Calcium channel blockers decrease cardiac contractility (negative inotropic effect by relaxing smooth muscle) and the workload of the heart, thus decreasing the need for oxygen. Calcium channel blockers promote vasodilation of the coronary and peripheral vessels.
ex) amlodipine (Norvasc), nifedipine (Adalat)
side/adverse effect: bradycardia, hypotension, reflex tachycardia as a result of hypotension, headache, dizziness, lightheadedness, fatigue, flushing of the skin, peripheral edema, gingival hyperplasia, constipation, changes in liver and kidney function
digoxin과 β-blocker와 병용 시 서맥 주의. NTG와 자몽주스 및 술과 병용 시 저혈압 주의. Instruct the client not to crush or chew sustained-release tablets. Instruct the client not to discontinue the medication.
7. ★ β-blocker
β-blockers decrease the workload of the heart and decrease oxygen demands. ex) propranolol (Inderal), atenolol (Tenormin)
Contraindicated in the client with asthma, bradycardia, heart failure, severe renal disease, severe hepatic disease, hyperthyroidism, or brain attack.
Monitor V/S. Assess for respiratory distress and for signs of wheezing and dyspnea. Withhold the medication if the pulse or BP is not within the prescribed parameters. (Hold if the pulse is below 50 times/minute.) β-blocker should be used with caution in the client with DM because the medication may mask symptoms of hypoglycemia. Instruct the client to take insulin to monitor the blood glucose level. Instruct the client not to stop the medication because rebound hypertension, rebound tachycardia, or an anginal attack can occur. Instruct the client to avoid OTC medications. Administer with a meal or after a meal. Atenolol, bid.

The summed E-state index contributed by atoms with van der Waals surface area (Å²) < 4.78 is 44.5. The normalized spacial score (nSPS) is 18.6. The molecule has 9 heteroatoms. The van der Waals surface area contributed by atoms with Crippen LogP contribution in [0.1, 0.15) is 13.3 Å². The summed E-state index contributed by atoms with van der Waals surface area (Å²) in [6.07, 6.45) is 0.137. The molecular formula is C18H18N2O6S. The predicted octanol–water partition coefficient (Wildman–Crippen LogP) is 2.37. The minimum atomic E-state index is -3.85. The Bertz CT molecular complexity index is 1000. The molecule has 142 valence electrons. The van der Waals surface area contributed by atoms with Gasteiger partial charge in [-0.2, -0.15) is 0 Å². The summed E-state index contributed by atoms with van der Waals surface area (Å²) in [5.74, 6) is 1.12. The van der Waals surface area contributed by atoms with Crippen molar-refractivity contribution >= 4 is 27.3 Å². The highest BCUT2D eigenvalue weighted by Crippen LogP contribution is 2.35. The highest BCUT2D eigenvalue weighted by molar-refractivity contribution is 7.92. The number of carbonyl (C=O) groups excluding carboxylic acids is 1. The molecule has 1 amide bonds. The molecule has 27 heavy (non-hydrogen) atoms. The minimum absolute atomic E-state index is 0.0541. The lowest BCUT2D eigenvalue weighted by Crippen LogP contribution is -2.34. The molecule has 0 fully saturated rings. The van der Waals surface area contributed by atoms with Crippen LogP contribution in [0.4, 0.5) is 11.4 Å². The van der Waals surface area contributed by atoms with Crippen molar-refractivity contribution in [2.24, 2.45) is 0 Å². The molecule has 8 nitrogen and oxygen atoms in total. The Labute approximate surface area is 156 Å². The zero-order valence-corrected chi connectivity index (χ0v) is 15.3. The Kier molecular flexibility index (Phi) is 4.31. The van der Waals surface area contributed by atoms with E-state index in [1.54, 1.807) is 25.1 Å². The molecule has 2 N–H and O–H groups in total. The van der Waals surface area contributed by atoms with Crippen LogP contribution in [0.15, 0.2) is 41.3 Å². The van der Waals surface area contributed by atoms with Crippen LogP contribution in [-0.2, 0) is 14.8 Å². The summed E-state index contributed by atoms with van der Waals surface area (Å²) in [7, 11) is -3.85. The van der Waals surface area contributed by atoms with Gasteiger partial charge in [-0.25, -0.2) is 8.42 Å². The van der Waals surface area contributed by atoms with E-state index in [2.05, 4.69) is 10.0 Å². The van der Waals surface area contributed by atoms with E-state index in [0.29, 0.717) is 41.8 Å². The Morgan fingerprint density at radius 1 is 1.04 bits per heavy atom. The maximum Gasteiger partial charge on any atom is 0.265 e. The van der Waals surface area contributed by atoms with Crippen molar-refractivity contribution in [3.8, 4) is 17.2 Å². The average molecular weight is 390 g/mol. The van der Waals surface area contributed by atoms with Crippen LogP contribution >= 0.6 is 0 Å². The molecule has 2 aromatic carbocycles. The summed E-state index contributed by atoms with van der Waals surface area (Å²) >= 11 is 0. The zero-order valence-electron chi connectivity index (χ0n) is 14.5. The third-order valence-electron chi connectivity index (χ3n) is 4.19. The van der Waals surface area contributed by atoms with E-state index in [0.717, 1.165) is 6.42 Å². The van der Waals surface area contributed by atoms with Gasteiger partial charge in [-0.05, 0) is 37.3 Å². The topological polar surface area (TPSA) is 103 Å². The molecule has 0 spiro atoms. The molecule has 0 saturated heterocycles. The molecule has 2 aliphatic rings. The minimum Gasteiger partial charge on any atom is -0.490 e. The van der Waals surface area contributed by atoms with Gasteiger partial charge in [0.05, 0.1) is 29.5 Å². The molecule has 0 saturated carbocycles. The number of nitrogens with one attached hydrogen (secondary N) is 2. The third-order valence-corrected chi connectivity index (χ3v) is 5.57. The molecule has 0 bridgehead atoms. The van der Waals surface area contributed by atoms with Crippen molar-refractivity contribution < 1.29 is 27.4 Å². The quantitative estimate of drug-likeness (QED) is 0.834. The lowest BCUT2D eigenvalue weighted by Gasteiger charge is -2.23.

8. ★ ACE inhibitors
ACE inhibitors prevent peripheral vasoconstriction by blocking the conversion of angiotensin1 to angiotensin2. (Angiotensin Converting Enzyme inhibitor
ex) benazepril (Lotensin), captopril (Capoten), enalapril (Vasotec)
A persistent dry cough is a common complaint about those taking ACE inhibitors. Instruct the client to contact the HCP if this side effect occurs and persists. Then replace ACE inhibitors with ARBs. Avoid use with potassium supplements. Captopril (Capoten) on an empty stomach, at the regular time.
9. ★ ARBs
ARBs prevent peripheral vasoconstriction and secretion of aldosterone and block the binding of angiotensin2 to type1 angiotensin2 receptors. (Angiotensin2 Receptor Blocker
ex) losartan (Cozaar), valsartan (Diovan)